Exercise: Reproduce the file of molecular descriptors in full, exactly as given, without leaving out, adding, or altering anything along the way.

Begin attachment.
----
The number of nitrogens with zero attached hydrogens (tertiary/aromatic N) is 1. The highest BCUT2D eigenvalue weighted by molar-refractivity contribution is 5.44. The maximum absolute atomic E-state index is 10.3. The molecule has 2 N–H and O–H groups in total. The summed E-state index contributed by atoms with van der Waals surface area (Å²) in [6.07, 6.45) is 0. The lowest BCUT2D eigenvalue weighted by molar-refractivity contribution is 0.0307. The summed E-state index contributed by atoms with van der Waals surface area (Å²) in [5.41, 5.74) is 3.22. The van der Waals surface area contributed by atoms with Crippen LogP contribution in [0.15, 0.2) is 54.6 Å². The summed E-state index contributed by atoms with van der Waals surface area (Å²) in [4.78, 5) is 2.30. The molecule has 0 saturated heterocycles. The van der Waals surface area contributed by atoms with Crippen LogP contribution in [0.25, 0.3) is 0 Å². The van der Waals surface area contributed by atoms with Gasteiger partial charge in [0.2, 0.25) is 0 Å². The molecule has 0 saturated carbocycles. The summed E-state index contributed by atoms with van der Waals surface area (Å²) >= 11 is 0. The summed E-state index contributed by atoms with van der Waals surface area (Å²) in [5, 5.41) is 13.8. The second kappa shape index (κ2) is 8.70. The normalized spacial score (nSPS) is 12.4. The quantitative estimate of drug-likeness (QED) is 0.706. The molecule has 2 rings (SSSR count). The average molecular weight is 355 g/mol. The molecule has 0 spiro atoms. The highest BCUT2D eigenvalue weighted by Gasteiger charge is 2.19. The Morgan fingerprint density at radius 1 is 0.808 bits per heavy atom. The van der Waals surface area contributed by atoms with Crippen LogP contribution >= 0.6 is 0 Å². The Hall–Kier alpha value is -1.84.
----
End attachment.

The number of nitrogens with zero attached hydrogens (tertiary/aromatic N) is 1. The highest BCUT2D eigenvalue weighted by molar-refractivity contribution is 5.44. The maximum absolute atomic E-state index is 10.3. The molecule has 2 N–H and O–H groups in total. The summed E-state index contributed by atoms with van der Waals surface area (Å²) in [6.07, 6.45) is 0. The lowest BCUT2D eigenvalue weighted by molar-refractivity contribution is 0.0307. The summed E-state index contributed by atoms with van der Waals surface area (Å²) in [5.41, 5.74) is 3.22. The van der Waals surface area contributed by atoms with Crippen LogP contribution in [0.15, 0.2) is 54.6 Å². The summed E-state index contributed by atoms with van der Waals surface area (Å²) in [4.78, 5) is 2.30. The molecule has 0 saturated heterocycles. The van der Waals surface area contributed by atoms with Crippen LogP contribution in [0.25, 0.3) is 0 Å². The van der Waals surface area contributed by atoms with Gasteiger partial charge in [0.2, 0.25) is 0 Å². The molecule has 0 saturated carbocycles. The summed E-state index contributed by atoms with van der Waals surface area (Å²) >= 11 is 0. The summed E-state index contributed by atoms with van der Waals surface area (Å²) in [5, 5.41) is 13.8. The second kappa shape index (κ2) is 8.70. The normalized spacial score (nSPS) is 12.4. The quantitative estimate of drug-likeness (QED) is 0.706. The molecule has 2 rings (SSSR count). The average molecular weight is 355 g/mol. The molecule has 0 spiro atoms. The highest BCUT2D eigenvalue weighted by Gasteiger charge is 2.19. The Morgan fingerprint density at radius 1 is 0.808 bits per heavy atom. The van der Waals surface area contributed by atoms with Crippen LogP contribution >= 0.6 is 0 Å². The Hall–Kier alpha value is -1.84.